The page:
Other Common Names: Bearded Creeper
Weed class: A
Year Listed: 1988
Native to: Europe, Asia and Northern Africa
Is this Weed Toxic?:
not known to be
Why Is It a Noxious Weed?
Adapted to a wide range of soil and climate conditions, common crupina can form solid stands which decreases forage for livestock. Common crupina is also federally listed as a noxious weed.
How would I identify it?
It is a winter annual that grows up to 3 feet tall. Seeds germinate in the fall and winter when conditions are favorable. Warmer spring temperatures cause the plants to grow flowering stems that bloom in May and June and go to seed in June and July.
Flower heads clustered 1 to 5 on each stem, each one is thin and vase-shaped with a few rows of tapering bracts at its base. Flower head have 3 to 5 flowers and each head generally produces one seed. Flowers are lavender to purple.
Cotyledons (first two leaves) rounded, green and shiny, often with purple mid-vein, 0.4 to 1.2 inches (1 to 3 cm) long and often dying back early. Stem leaves alternate and lobed or doubly lobed, appearing lace-like with minute, stiff bristles on margins. Stem leaves up to 2.8 inches (7 cm) long.
Stems are rigid and have short stiff spines. Also, stems are leafy up to where it openly branches at the top.
Fruit Seed Description
Seeds are barrel-shaped and 0.12 to 0.16 inches (3 to 4 mm) long. Brown-black bristles (pappus) occur on one end spreading widely.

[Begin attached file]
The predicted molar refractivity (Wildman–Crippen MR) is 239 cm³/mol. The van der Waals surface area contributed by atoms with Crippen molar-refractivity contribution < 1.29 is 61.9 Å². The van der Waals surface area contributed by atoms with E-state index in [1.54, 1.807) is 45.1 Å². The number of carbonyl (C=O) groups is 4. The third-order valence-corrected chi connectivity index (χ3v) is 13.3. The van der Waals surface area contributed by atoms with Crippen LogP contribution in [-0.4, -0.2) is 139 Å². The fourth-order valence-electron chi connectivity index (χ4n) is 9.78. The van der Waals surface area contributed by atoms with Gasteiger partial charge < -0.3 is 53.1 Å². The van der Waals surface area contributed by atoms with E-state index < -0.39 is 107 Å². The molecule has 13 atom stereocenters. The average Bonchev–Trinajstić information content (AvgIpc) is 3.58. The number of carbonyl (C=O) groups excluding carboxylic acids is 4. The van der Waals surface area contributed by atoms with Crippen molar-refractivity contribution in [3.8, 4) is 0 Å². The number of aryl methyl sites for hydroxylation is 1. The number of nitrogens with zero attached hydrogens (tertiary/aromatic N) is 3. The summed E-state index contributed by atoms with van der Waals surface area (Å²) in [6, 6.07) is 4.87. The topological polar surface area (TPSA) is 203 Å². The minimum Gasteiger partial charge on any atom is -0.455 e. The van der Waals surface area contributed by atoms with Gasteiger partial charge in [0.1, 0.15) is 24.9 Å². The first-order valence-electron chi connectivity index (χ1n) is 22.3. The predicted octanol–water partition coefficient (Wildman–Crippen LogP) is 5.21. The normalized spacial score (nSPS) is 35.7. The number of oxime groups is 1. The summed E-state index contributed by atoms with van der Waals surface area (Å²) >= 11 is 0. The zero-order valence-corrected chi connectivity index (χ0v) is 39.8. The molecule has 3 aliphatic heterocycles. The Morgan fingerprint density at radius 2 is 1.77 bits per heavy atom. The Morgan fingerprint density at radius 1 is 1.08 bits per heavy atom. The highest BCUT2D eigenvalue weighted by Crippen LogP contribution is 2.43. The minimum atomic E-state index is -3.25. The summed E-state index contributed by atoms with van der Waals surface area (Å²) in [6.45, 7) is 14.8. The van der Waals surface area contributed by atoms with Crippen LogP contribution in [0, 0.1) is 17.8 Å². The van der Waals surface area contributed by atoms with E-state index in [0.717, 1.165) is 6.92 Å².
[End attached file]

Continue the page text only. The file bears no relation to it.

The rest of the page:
Where does it grow?
Common crupina grows in a wide variety of habitats including fields, grasslands, roadsides, open woodlands and forests up to 3280 feet (1000 m) elevation. Please click here to see a distribution map of common crupina in Washington.
How Does it Reproduce?
Common crupina reproduces by seed.
How Do I Control It?
Hand pulling or hoeing can effectively control common crupina, but regular site visits are required since it produces a large amount of viable seeds.
Several natural enemies have been identified on common crupina in southern France and are under investigation as possible biological control agents. No biocontrols are currently approved for use in the United States.
For More Information
See our Written Findings for more information about common crupina (Crupina vulgaris).
See our postcard for early detection information about common crupina.